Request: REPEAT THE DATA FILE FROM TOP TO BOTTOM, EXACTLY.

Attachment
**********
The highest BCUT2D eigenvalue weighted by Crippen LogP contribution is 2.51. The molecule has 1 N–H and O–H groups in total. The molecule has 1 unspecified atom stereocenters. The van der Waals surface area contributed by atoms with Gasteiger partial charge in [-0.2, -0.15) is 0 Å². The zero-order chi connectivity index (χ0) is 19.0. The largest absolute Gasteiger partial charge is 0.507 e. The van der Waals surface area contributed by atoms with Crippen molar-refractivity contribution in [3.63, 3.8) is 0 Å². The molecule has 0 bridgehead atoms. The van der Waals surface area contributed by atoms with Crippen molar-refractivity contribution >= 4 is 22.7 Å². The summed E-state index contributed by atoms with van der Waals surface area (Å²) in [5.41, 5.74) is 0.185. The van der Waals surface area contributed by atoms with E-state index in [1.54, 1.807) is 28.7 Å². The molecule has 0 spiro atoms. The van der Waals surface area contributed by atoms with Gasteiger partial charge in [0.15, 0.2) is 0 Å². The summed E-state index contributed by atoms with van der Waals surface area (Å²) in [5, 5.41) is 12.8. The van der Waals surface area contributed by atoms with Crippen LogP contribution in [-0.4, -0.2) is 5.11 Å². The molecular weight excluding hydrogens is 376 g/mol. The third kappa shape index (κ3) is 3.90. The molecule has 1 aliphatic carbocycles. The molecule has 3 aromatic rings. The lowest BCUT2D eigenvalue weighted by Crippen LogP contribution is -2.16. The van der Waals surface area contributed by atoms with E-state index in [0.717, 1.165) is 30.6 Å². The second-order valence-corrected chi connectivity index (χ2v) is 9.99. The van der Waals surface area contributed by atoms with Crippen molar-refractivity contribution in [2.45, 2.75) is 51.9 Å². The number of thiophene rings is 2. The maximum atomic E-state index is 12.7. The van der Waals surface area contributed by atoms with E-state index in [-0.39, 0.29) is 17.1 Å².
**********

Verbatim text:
The highest BCUT2D eigenvalue weighted by Crippen LogP contribution is 2.51. The molecule has 1 N–H and O–H groups in total. The molecule has 1 unspecified atom stereocenters. The van der Waals surface area contributed by atoms with Gasteiger partial charge in [-0.2, -0.15) is 0 Å². The zero-order chi connectivity index (χ0) is 19.0. The largest absolute Gasteiger partial charge is 0.507 e. The van der Waals surface area contributed by atoms with Crippen molar-refractivity contribution in [3.63, 3.8) is 0 Å². The molecule has 0 bridgehead atoms. The van der Waals surface area contributed by atoms with Crippen molar-refractivity contribution >= 4 is 22.7 Å². The summed E-state index contributed by atoms with van der Waals surface area (Å²) in [5.41, 5.74) is 0.185. The van der Waals surface area contributed by atoms with E-state index in [1.54, 1.807) is 28.7 Å². The molecule has 0 spiro atoms. The van der Waals surface area contributed by atoms with Gasteiger partial charge in [0.15, 0.2) is 0 Å². The summed E-state index contributed by atoms with van der Waals surface area (Å²) in [5, 5.41) is 12.8. The van der Waals surface area contributed by atoms with Crippen LogP contribution in [-0.4, -0.2) is 5.11 Å². The molecular weight excluding hydrogens is 376 g/mol. The third kappa shape index (κ3) is 3.90. The molecule has 1 aliphatic carbocycles. The molecule has 3 aromatic rings. The lowest BCUT2D eigenvalue weighted by Crippen LogP contribution is -2.16. The van der Waals surface area contributed by atoms with E-state index in [0.717, 1.165) is 30.6 Å². The second-order valence-corrected chi connectivity index (χ2v) is 9.99. The van der Waals surface area contributed by atoms with Crippen molar-refractivity contribution in [2.45, 2.75) is 51.9 Å². The number of thiophene rings is 2. The maximum atomic E-state index is 12.7. The van der Waals surface area contributed by atoms with E-state index in [-0.39, 0.29) is 17.1 Å².